I have family visiting from far away places this week, and between that and a hectic work schedule, I’ve had to interrupt my examination of Friedrich Nietzsche’s Beyond Good and Evil. My posts might not be long, but there’s a lot of rereading, rewriting, and head scratching that goes into them, and I’m afraid I just don’t have the time for that this week.
What I do have time for, however, is an off-the-cuff commentary on what I’ve done so far—a little introspection and recalibration. It’s been a few weeks and a few thousand words, and overall, I’m proud of what I’ve put out up to this point. This isn’t my first attempt at a blog, but it’s the first one that’s lasted past two or three posts, and I’m excited to keep the momentum going.
But even though I’ve been posting regularly, momentum does seem to be a problem, and I often find that I barely finish my analyses in time to meet my personal deadlines. The writing process is painstaking, and there are times when I feel I’m forming my analyses as I write, as opposed to building the groundwork of my interpretations before putting pen to paper.
This isn’t necessarily a bad thing, of course. On more than one occasion, a last-minute rereading of one of Nietzsche’s run-on sentences has suddenly illuminated its meaning and helped me avoid what would otherwise have been an embarrassing misinterpretation. But I sometimes feel like my efforts are geared too much towards just producing content on time, rather than towards understanding what I’m reading and helping others do the same.
Consistency is important, of course, but the fact that a thousand words appear on my website once per week doesn’t necessarily mean I’m fulfilling my mission statement. They need to reflect what I’ve learned and what I think about what I’ve learned. So far, I’m confident that that’s the case. I’m getting plenty out of my reading, and I believe I’m producing something valuable as a result.
But with the last couple posts, I’ve found myself focusing so hard on interpreting the latest section of the book, and on writing enough with enough time to spare, that my focus has begun to narrow. I’ll be so caught up in finishing a post about Part x, y, or z, that I won’t spend enough time considering what preceded it, and how it fits into the broader context of the book.
I’ve been mentioning previous sections of Beyond Good and Evil as I forge ahead, and quipping about Nietzsche’s ongoing themes and restated opinions, but it often seems like I’m doing this simply to check a box, so to speak. The way in which I relate the content-at-hand to the content that precedes it has started to seem formulaic—like a mantra more than an earnest evaluation.
Basically, by laboring over the parts of the book one (or two or three) at a time, I’m coming dangerously close to breaking the rule laid out by translator Walter Kaufmann, which is that the individual parts of Beyond Good and Evil must not be read and analyzed in isolation. They are pieces of a larger whole, and must be read as such. To treat them as little pearls of wisdom rather than deeply connected building blocks is to miss out on most of their meaning.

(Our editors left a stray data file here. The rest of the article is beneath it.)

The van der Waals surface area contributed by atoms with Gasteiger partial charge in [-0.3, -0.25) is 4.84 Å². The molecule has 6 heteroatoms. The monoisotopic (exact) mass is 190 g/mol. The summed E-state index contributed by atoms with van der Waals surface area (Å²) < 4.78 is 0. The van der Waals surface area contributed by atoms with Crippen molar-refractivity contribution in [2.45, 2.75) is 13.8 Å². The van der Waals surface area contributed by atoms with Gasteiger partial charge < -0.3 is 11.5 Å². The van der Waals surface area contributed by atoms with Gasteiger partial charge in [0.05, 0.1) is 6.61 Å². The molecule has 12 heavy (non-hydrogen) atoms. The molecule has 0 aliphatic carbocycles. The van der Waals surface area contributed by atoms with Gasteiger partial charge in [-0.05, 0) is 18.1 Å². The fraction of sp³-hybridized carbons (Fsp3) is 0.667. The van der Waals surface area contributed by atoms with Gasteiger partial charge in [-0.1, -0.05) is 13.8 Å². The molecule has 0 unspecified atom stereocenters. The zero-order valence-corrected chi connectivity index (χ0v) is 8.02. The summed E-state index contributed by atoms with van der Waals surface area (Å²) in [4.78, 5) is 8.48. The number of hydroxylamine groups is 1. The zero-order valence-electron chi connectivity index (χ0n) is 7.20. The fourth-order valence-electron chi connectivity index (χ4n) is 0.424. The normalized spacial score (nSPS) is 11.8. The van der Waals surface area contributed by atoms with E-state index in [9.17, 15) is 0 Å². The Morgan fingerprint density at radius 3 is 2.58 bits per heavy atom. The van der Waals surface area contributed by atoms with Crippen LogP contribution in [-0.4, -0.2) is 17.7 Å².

Now, I don’t think that I’m guilty of this yet, but I’m standing at the top of a slippery slope. I’ve been so focused on finishing each new post and on interpreting its associated content that I often have to remind myself to consider everything that came before it, and I’m convinced that it’s only a matter of time before I break Kaufmann’s rule.
So, with the benefit of foresight, I need to address this risk. To be honest, I should be grateful that I don’t have the time to do a proper post this week, because the break in rhythm has given me the opportunity to consider this emerging problem.
As I see it, there are a couple of options. The first is just to take more time between posts, which would allow me, in theory, to do a deeper analysis of each part of the book and ensure that it’s properly couched in the context of everything that preceded it. But I already post just once per week, and to stretch that to once every two weeks would likely cause both my initiative and the interest of readers to taper off, to say nothing of the likelihood that I’d just procrastinate away the extra time.
I think the best thing to do would be to write a “roundup” once in a while in lieu of a regular post. Every few weeks I could go back over what I’ve written, reread the content that I’ve covered, and summarize it all. I’d make a few connections that I missed before, clarify some things that I worded poorly, and tie everything together.
I’ll keep refining my individual posts and analyses so that they fit more seamlessly into the larger framework of the book, but in the meantime, I think that the occasional interlude will help keep me from looking too narrowly at the individual elements of Nietzsche’s work. At the very least it’s worth a try.
I already have a post in the works for next week that focuses on Part 11, but I’ll try writing a recap of everything I’ve done for the following week. Hopefully it’ll be valuable to you the readers and to me. And hopefully it’ll keep Walter Kaufmann’s vengeful ghost from showing up at my apartment.